Between 1763, when Great Britain took control of Florida from Spain, and 1821, when the United States took possession of Florida from Spain, there were few or no permanent inhabitants anywhere in the Florida Keys. Cubans and Bahamians regularly visited the Keys, the Cubans primarily to fish, while the Bahamians fished, caught turtles, cut hardwood timber, and salvaged wrecks. Smugglers and privateers also used the Keys for concealment. In 1766 the British governor of East Florida recommended that a post be set up on Key West to improve control of the area, but nothing came of it. During both the British and Spanish periods no nation exercised de facto control. The Bahamians apparently set up camps in the Keys that were occupied for months at a time, and there were rumors of permanent settlements in the Keys by 1806 or 1807, but the locations are not known. Fishermen from New England started visiting the Keys after the end of the War of 1812, and may have briefly settled on Key Vaca in 1818.[4]

Ownership claims

In 1815, the Spanish governor of Cuba in Havana deeded the island of Key West to Juan Pablo Salas, an officer of the Royal Spanish Navy Artillery posted in Saint Augustine, Florida. After Florida was transferred to the United States in 1821, Salas was so eager to sell the island that he sold it twice – first for a sloop valued at $575 to a General John Geddes, a former governor of South Carolina, and then to a U.S. businessman John W. Simonton, during a meeting in a Havana café on January 19, 1822, for the equivalent of $2,000 in pesos in 1821. Geddes tried in vain to secure his rights to the property before Simonton who, with the aid of some influential friends in Washington, was able to gain clear title to the island. Simonton had wide-ranging business interests in Mobile, Alabama. He bought the island because a friend, John Whitehead, had drawn his attention to the opportunities presented by the island's strategic location. John Whitehead had been stranded in Key West after a shipwreck in 1819 and he had been impressed by the potential offered by the deep harbor of the island. The island was indeed considered the "Gibraltar of the West" because of its strategic location on the 90-mile (140 km)–wide deep shipping lane, the Straits of Florida, between the Atlantic Ocean and the Gulf of Mexico.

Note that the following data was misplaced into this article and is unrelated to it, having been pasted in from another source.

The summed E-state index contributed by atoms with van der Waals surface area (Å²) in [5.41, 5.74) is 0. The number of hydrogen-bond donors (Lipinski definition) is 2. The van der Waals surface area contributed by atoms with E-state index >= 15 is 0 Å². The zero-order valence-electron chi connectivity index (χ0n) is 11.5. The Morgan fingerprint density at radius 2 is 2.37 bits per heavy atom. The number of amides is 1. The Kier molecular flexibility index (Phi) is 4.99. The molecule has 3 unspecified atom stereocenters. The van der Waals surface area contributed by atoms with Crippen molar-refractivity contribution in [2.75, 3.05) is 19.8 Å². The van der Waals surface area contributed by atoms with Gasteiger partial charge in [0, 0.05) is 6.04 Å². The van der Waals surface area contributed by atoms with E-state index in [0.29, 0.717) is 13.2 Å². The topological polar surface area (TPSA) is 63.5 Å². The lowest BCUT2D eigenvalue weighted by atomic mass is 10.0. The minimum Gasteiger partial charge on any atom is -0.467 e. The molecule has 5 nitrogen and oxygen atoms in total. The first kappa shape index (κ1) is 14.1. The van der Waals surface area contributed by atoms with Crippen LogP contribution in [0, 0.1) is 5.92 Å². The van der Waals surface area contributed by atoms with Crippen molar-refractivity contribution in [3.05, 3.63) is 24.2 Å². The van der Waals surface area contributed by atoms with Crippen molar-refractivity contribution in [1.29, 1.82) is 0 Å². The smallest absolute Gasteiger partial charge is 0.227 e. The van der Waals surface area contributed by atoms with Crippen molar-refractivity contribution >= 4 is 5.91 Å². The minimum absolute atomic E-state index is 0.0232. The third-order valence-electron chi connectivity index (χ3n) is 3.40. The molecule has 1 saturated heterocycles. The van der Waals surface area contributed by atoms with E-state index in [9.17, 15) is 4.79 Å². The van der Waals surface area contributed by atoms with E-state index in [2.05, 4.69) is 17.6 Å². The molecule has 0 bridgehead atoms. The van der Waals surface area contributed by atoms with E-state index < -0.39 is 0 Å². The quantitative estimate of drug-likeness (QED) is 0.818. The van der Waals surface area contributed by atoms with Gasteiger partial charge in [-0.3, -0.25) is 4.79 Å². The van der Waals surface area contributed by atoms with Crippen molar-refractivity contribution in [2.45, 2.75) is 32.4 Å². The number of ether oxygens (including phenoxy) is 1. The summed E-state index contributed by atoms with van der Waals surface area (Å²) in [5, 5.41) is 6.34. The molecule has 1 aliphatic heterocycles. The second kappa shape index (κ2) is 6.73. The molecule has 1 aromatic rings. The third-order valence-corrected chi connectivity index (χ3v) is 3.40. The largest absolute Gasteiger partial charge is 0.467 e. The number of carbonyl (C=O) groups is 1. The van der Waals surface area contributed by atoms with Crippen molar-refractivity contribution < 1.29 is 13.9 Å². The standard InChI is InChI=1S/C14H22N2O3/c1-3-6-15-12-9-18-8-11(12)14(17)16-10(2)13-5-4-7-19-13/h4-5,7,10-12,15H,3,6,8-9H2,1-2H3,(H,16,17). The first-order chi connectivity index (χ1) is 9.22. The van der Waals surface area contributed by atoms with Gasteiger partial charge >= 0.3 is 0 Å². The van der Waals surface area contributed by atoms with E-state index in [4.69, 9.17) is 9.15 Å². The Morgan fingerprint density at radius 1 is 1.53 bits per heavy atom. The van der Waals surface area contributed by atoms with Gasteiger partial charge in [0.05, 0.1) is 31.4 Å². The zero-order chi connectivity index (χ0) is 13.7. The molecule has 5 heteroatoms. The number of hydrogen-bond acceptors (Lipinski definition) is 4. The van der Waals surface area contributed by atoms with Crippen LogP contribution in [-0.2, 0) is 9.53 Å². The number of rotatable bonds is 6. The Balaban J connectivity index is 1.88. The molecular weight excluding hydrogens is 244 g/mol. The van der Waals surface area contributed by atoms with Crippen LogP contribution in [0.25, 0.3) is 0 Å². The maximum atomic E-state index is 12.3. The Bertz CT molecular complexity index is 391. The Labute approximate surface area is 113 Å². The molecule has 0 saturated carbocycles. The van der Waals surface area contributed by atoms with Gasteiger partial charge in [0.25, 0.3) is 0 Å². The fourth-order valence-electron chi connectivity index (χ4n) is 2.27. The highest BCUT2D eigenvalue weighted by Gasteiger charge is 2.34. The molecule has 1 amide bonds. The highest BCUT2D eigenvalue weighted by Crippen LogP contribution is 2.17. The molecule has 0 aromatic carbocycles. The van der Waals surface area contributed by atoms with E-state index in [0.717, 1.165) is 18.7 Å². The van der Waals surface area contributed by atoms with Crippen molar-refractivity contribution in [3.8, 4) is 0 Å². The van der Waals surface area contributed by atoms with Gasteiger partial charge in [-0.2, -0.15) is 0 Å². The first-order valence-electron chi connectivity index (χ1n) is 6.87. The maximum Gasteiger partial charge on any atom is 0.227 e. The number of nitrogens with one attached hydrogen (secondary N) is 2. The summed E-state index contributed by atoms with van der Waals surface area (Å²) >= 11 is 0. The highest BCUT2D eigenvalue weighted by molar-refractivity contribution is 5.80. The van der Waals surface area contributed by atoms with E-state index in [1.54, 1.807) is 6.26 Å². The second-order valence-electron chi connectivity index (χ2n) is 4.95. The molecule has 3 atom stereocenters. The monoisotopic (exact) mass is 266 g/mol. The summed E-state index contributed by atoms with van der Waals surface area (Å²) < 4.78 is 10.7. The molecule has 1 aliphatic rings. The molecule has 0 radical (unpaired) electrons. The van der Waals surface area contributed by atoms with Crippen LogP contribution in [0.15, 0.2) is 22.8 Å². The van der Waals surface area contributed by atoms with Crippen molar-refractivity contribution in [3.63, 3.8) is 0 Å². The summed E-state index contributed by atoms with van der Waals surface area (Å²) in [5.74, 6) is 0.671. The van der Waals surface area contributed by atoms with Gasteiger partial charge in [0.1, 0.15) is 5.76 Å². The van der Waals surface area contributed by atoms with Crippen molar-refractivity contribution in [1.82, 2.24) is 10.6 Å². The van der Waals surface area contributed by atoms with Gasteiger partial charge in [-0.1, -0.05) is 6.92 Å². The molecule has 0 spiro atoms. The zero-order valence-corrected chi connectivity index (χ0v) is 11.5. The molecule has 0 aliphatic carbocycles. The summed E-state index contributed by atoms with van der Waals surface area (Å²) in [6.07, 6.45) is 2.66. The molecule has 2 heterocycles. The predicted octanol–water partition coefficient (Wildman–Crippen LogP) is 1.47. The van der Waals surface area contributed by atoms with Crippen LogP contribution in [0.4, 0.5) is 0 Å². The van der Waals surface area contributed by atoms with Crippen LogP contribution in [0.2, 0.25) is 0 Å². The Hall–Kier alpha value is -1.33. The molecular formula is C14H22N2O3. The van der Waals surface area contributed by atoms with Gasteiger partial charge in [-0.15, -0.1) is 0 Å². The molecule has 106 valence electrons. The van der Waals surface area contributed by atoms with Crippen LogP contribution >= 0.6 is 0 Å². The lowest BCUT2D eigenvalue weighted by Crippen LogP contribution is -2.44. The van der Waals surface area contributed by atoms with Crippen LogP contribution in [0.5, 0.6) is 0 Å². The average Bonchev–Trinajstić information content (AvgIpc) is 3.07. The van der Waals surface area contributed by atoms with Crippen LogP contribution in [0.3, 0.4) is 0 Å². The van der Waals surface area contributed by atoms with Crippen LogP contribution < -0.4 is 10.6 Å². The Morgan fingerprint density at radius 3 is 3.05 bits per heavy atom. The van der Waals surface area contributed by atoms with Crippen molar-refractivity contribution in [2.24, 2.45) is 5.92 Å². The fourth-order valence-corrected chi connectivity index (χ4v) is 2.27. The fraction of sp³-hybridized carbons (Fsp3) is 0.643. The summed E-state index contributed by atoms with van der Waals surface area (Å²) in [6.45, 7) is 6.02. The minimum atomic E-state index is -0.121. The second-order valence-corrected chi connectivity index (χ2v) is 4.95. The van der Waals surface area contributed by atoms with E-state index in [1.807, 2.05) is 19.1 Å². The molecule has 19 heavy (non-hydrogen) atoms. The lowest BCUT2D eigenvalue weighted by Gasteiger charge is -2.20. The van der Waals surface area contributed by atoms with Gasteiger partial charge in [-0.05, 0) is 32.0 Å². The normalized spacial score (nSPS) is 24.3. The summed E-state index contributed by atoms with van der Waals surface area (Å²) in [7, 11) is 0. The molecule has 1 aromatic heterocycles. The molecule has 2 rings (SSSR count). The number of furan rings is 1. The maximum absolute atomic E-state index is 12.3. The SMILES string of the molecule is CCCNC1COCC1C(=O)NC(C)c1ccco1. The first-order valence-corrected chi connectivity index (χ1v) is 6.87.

On March 25, 1822, Lt. Commander Matthew C. Perry sailed the schooner USS Shark to Key West and planted the U.S. flag, claiming the Keys as United States property.[5] No protests were made over the American claim on Key West, so the Florida Keys became the de facto property of the United States.

After claiming the Florida Keys for the United States, Perry renamed Cayo Hueso (Key West) to Thompson's Island for Secretary of the Navy Smith Thompson, and the harbor Port Rodgers in honor of War of 1812 hero and President of the Navy Supervisors Board John Rodgers. In 1823, Commodore David Porter of the United States Navy West Indies Anti-Pirate Squadron took charge of Key West, which he ruled as military dictator under martial law. The United States Navy gave Porter the mission of countering piracy and the slave trade in the Key West area.

First developers

Soon after his purchase, John Simonton subdivided the island into plots and sold three undivided quarters of each plot to: